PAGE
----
“We have a program called Tool Builder,” he said. “Here you can upload a part print, then answer some questions about the shape and style of the tool you’re looking for, what materials you need to cut, the expected tool quantity, the machine you’ll be using and how you need to hold the tool. If you have a sketch of the tool, great; if not, our internal review process will leverage the many decades of valuable experience available throughout our seven facilities to provide the best possible solution.”
KEO Cutting Tools and ARCH Specials channel manager Dino Fracassi noted that tool design can be an iterative process, and that customers should find a partner willing to work with them as much as is necessary.
“Some customers are more technical than others,” he said. “Oftentimes they have a firm handle on what’s needed, but it’s always a good idea to have an application engineer or tool specialist look at the design and see if it can be improved. It might be as simple as changing a corner radius here, tweaking a rake angle there, or maybe a different tool coating can be applied to make the tool perform better on various materials. Considering that custom tools are usually in it for the long haul, you really want to optimize the design for maximum production.”
Kyocera Precision Tools Inc. (Hendersonville, NC) is another cutting tool provider with its feet firmly planted in custom territory. Kevin Jackson, solution sales specialist for solid round tools, said Kyocera produces a wide range of specialty cutters but specializes in tools smaller than 0.250″ (6 mm) in diameter.
“A good percentage of our special tools are geared towards medical machining—intraocular lenses, surgical suture needles, and the like,” said Jackson. “We also produce a lot of router bits, circuit board drills, and similar small cutting tools, many of which are used in the electronics industry. A number of these are step drills—one recent job had four steps to it, so it could center drill, drill, counterbore, and chamfer, all in one operation. Tools like this offer drastic reductions in cycle time.”
Sometimes, there’s nothing special about a custom cutting tool except that it simply isn’t available otherwise. One case in point is a miniature end mill Kyocera produces for an automotive nozzle manufacturer. The only difference between it and perhaps hundreds of similar catalog items is the tool’s 1xD cut length, which the customer has found increases rigidity enough to justify its slightly higher cost.
Fuel nozzles are made by the tens of millions, and the manufacturing engineers responsible for producing them will take whatever steps are necessary to achieve the perfect process. But what about the guy or gal that needs only a handful of custom cutting tools? Not to worry, said Jackson. “We routinely take small orders, in part because we know that once the customer sees the benefits of a custom tool, they’ll want more of them—what starts out as a 25-piece order frequently grows to a thousand or more as the customer’s business grows. That’s why roughly half of all the tools we sell are specials.”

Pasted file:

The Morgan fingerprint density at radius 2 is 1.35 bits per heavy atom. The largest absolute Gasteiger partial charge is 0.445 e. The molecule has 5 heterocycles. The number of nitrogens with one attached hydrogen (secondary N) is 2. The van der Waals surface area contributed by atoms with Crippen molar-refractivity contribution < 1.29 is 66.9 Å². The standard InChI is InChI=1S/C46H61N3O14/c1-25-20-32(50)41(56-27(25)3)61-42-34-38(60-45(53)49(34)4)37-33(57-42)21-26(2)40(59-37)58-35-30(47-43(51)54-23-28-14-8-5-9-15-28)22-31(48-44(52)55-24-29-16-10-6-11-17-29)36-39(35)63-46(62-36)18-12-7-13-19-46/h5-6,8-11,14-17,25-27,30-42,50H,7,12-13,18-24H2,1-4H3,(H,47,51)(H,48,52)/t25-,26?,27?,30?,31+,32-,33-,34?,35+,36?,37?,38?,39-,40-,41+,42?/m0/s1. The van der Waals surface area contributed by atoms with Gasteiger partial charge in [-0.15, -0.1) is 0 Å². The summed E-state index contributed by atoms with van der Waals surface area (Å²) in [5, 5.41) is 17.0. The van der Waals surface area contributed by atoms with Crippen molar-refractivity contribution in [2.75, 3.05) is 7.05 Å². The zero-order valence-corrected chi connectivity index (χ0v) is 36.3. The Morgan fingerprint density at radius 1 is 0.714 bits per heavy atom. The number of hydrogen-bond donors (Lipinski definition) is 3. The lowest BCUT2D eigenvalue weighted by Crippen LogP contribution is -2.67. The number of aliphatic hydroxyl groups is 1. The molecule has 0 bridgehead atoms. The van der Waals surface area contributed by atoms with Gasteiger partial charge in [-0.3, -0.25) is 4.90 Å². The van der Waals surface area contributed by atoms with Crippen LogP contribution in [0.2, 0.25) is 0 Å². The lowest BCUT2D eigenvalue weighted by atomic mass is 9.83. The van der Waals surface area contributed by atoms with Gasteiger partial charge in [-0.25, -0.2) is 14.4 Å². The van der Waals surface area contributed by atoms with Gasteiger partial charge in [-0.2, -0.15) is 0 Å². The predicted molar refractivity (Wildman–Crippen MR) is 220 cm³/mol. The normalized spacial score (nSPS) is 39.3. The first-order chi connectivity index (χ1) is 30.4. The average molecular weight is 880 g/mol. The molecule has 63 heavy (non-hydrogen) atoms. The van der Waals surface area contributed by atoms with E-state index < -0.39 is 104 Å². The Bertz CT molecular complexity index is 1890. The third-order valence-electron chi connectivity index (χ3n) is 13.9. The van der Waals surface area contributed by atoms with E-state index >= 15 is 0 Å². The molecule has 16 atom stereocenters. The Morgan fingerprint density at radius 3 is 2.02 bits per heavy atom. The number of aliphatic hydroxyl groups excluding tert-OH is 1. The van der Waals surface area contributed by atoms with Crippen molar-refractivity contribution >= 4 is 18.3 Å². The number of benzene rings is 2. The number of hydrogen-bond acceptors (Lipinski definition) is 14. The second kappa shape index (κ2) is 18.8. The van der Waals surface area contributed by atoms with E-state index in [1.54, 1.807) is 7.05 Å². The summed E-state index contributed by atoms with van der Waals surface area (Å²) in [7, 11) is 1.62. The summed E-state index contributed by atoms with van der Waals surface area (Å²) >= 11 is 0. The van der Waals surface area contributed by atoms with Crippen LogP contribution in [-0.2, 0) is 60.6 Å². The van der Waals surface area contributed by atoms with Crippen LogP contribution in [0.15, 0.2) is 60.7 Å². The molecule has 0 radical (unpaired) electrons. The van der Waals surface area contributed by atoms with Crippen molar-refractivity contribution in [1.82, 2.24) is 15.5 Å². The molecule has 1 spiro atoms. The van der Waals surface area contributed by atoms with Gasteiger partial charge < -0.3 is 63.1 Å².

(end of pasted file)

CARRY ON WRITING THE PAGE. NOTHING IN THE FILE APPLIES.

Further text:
Buddy Cagle, regional sales manager at YG-1 Tool Co. (Vernon Hills, IL), also sees a booming market in bespoke cutting tools, across all industries. “Automotive probably has the lion’s share, but we’re also quite active in aerospace, energy and general machining,” he said. “Tool consolidation is perhaps the biggest driver for these markets. Anytime you can combine two or three machining functions in a single tool, it’s going to have a significant impact on cycle time, and generally result in tremendous cost savings during the manufacturing process.”
Cagle pointed to a recent success story with a company producing impeller shafts for the marine industry. By creating a roughing end mill with a special chip-breaking geometry, along with an extended length 10xD finisher, a part that once required four separate end mills can now be machined with just two custom tools, in less time.
Like the others interviewed for this article, Cagle agreed that the benefits of custom tools go far beyond cycle time reduction. Machining simplification, making better use of available turret or magazine space, and special forms are the most common justifications, but cutting tool manufacturers (often at the behest of their customers) are constantly designing new tool geometries, carbides, and coatings to bolster machining performance, some of which eventually end up in their standard tool catalog.
Said ARCH Specials’ Fracassi, “Dialing in the geometry on an otherwise standard end mill or indexable cutter can make a huge performance difference, but a lot of shops won’t even think about doing that unless they have huge production volumes. But for a cutter that you use 50 of a year, it might make sense to engineer a solution that works best for your specific materials, machine tools and workpieces. In the long run, this is the most cost-effective way to increase total process performance.”